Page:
Didn't the judge read the complaint?

    2) How much do you estimate actual damages to be?
    How does this differ from #1?

    3) What is the basis of your claim?
    Again didn't the judge read your complaint?

    5) What do you have to substantiate you claim?
    Are copies of the letters you and your DH sent along with green cards sufficient?

  8. cinderella

    cinderella Well-Known Member


    The judge asked us Q's #1 and #4, the other Q's were asked on the other parties at the hearing. These parties were unrelated to our case and involved civil suits unrelated to ours. A judge will often have several parties present at a hearing, each waiting for their "time" to be called.

    #1....Yes I believe judge read the complaint, I don't really know why he asked this.....he seemed satisfied with our answer (cc denial and home loan app, but our complaint also listed emotional damages)
    #2 Even though he didn't ask us this at the hearing, He wanted a specific $ amount from the other party, I answered this in my complaint as an amount to be determined at trial.

    Dh just kind of froze at one point during the hearing, he actually turned around and looked at ME-10 feet away for an answer! I whispered something to him and he answered.

    DH did explain to the judge he intended on filing summary judgment, and if he won only LIABILITY on any of the 10 alleged violations, we would get a lawyer. I **think** that is really our only choice, there is no way dh can represent himself at trial.

    If we win on any issue on summary judgment, then the **Evil One** is toast.
  9. delgato

    delgato Well-Known Member

    So a summary judgement is basically asking the judge to rule now because you believe that there is no disputing of the claims and evidence? Is that the gist of it?

    What if the judge denies the summary judgement? Are you still entilited to a trial? Have you forgone any of your rights?
  10. cinderella

    cinderella Well-Known Member


    That seems about right. Basically you are saying that there in no disagreement among the parties to material facts and given the known facts, as a matter of law you are entitled to judgment. I **think** I can get the material facts through my intial discovery period----interrogatories.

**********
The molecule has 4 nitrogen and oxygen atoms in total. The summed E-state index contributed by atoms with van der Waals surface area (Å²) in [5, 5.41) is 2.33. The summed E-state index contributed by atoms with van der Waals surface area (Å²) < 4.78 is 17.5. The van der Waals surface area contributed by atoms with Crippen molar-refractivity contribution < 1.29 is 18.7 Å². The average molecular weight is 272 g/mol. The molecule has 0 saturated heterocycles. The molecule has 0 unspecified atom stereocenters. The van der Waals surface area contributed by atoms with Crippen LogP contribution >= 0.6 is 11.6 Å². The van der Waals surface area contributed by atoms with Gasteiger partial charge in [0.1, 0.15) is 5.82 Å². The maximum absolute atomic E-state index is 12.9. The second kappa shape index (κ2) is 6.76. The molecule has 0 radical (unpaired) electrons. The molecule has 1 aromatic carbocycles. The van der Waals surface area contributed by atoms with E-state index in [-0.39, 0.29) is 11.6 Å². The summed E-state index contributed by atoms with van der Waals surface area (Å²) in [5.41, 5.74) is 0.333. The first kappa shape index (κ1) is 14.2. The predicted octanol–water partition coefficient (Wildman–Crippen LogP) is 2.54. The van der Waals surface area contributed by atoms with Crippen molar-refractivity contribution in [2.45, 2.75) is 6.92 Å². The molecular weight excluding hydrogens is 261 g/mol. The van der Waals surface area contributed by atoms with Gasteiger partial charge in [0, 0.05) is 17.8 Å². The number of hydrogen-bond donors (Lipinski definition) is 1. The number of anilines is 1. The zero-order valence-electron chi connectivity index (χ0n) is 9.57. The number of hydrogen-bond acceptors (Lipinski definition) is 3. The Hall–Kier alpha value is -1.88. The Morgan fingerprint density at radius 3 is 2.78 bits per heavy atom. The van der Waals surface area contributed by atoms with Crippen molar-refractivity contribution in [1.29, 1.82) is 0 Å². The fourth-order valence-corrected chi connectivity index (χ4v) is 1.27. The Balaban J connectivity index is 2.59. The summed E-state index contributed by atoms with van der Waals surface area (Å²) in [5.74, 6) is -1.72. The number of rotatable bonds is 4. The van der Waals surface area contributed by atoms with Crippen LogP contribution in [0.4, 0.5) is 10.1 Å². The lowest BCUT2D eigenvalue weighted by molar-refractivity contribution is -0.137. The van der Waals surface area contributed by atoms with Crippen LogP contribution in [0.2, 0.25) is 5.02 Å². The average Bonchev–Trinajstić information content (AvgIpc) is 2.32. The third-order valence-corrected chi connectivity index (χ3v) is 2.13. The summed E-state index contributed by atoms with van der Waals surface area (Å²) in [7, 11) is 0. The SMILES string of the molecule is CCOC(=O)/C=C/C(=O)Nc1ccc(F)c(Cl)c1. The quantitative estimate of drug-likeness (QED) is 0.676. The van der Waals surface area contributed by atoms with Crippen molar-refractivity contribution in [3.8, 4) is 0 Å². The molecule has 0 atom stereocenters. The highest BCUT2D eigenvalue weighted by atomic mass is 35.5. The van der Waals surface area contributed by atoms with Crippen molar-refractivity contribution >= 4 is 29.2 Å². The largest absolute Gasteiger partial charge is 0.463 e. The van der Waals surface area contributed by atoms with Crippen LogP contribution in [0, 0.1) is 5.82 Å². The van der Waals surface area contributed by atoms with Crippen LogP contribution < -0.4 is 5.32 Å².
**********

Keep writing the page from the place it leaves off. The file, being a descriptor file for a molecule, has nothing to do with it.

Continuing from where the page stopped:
In my case, I am going to try to make summary judgment as SIMPLE as possible. Basically, asking the judge to make a decision on ONLY if the CRA violated the FCRA by **refusing to consider evidence (CA letters to delete)** refusing to investigate (both accounts and inquiries)**failing to respond to a description of the procedures** and on hiding an account**. I am hoping I can request in my summary judgment that the judge merely determine a violation of the FCRA occured, and leave the decision of Willful vs. negligent violations and actual/punitive damages up to the jury.

    As far as the rest about a summary judgment, I don't really know, I am just kind of **winging it** for the moment. The judge can deny a motion for summary judgment, but that **may** not mean you forego your right to trial. Maybe the evidence isn't convincing enough and it is better left to a jury/trial judge. Defendants often file motions for summary judgment to squash a claim, now if the defendants win a motion on summary judgment they filed, **that is not good**, that could end the case for you. But just because a plaintiff files a summary judgment and loses, does not necessarily mean they lost the case.

    And please keep in mind -----> I am not a lawyer!
  11. ms6073

    ms6073 Well-Known Member

    Re: Re: Hearing today

    Now you may be referring to a local, small claims or civil court, but in what could be termed a district/superior/state, or federal courts. I think you might be mis-reading he rules of civil procedure. In the case of a judge granting a petitioners request for summary judgement in the aforementioned courts, only the judge decides penalties/remedies/relief - not a jury!